GDPR Data Subject Requests

A Data Subject Request is any request by a customer, employee, supplier or anyone else you process personal data on or for. GDPR calls those parties Data Subjects and those data subjects have rights. In summary people have the right to request:

  • access to their personal data
  • rectification of their personal data
  • restriction of the processing of their personal data;
  • erasure of their personal data
  • and a few more…  read all about data subjects rights here.

As a general rule, you should always answer a data subject request within the shortest possible delay. Therefore, we advise you to acknowledge the receipt of the request as soon as possible, and definitely within one month. Use the many templates GDPRWise has listed here in its knowledge base to make sure you respond correctly. Once you have acknowledged the receipt of the request, you can then subsequently go through the actual execution of the request.

 

Important takeaways

 

Important to note is that the GDPR regulation does state that when the GDPR data subject requests are manifestly unfounded, excessive or repetitive you can either charge ‘a reasonable fee’ or reject it. Here are some examples to help clarify these terms:

  • A manifestly unfounded request might be one that has no clear justification or purpose, or is clearly frivolous or vexatious. A request may be manifestly unfounded if the person clearly has no intention to exercise their right or if the request is malicious in intent. They may also use the request to harass an organisation, with no real purpose other than to cause disruption. The term ‘manifestly’ indicates that organisations should provide evidence which demonstrates why the request is unfounded.
  • An excessive request might be one that goes beyond what is reasonably necessary to fulfill the data subject’s request. For example, if a data subject requests all of the personal data a company holds about them but provides no specific details about the data they are looking for, and the company has a large amount of data about the individual, then fulfilling such a request could be considered excessive.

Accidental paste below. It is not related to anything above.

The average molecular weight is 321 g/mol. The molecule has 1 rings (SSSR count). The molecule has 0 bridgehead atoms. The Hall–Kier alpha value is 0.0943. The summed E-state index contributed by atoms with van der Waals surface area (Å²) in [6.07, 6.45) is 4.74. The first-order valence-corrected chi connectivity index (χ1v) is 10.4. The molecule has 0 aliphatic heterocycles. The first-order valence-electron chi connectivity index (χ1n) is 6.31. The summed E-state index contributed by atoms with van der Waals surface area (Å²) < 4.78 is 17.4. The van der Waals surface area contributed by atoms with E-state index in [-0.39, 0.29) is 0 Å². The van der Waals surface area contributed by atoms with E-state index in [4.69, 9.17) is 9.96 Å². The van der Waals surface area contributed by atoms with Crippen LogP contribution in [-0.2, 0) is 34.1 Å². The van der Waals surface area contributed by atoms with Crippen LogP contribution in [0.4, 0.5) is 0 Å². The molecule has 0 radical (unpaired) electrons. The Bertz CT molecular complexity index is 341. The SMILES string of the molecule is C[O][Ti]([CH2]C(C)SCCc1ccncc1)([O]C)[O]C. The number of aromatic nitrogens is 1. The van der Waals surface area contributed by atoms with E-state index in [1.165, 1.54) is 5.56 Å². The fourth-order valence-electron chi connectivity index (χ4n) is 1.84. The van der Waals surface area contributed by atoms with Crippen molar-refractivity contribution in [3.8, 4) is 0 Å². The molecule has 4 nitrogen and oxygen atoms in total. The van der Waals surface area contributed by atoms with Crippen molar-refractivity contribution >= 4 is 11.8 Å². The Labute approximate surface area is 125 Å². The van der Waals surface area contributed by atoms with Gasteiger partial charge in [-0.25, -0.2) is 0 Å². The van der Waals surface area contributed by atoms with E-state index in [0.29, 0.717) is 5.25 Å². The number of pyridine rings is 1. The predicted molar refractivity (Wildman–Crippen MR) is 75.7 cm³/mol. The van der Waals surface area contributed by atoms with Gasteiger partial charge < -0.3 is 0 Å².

• Lastly, a repetitive request might be one that is made repeatedly by the same data subject. For instance, if an individual repeatedly requests access to their personal data, despite having already received it, this could be considered a repetitive request.

GDPR Data Subject Requests summary

 

It’s important to note that while organisations may be allowed to charge a fee or reject requests that are deemed to be manifestly unfounded, excessive, or repetitive, they should always consider each request on a case-by-case basis and provide a justification for their decision. In other words, it is not permitted to have a blanket policy for determining the acceptability of requests, you must consider each request separately.

In short, these exceptions should be used with caution. GDPR Data Subject Request doesn’t give specific definitions or examples of what counts as manifestly unfounded, excessive or repetitive, and you should be able to justify your request. Ideally organisations should also ensure that they have appropriate policies and procedures in place for handling such requests, including how to determine when a request is manifestly unfounded, excessive, or repetitive.

 

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If you struggle with GDPR, make sure to check our GDPR Knowledge Base and how to get started.

Ignoring GDPR is a risky strategy for your company and although it does require some effort there are many benefits as well. Check out our knowledge base item on common objections to GDPR and how to think about those differently hereSign up for GDPRWise right now and take advantage of the GDPR.

 

GDPR Data Subject Request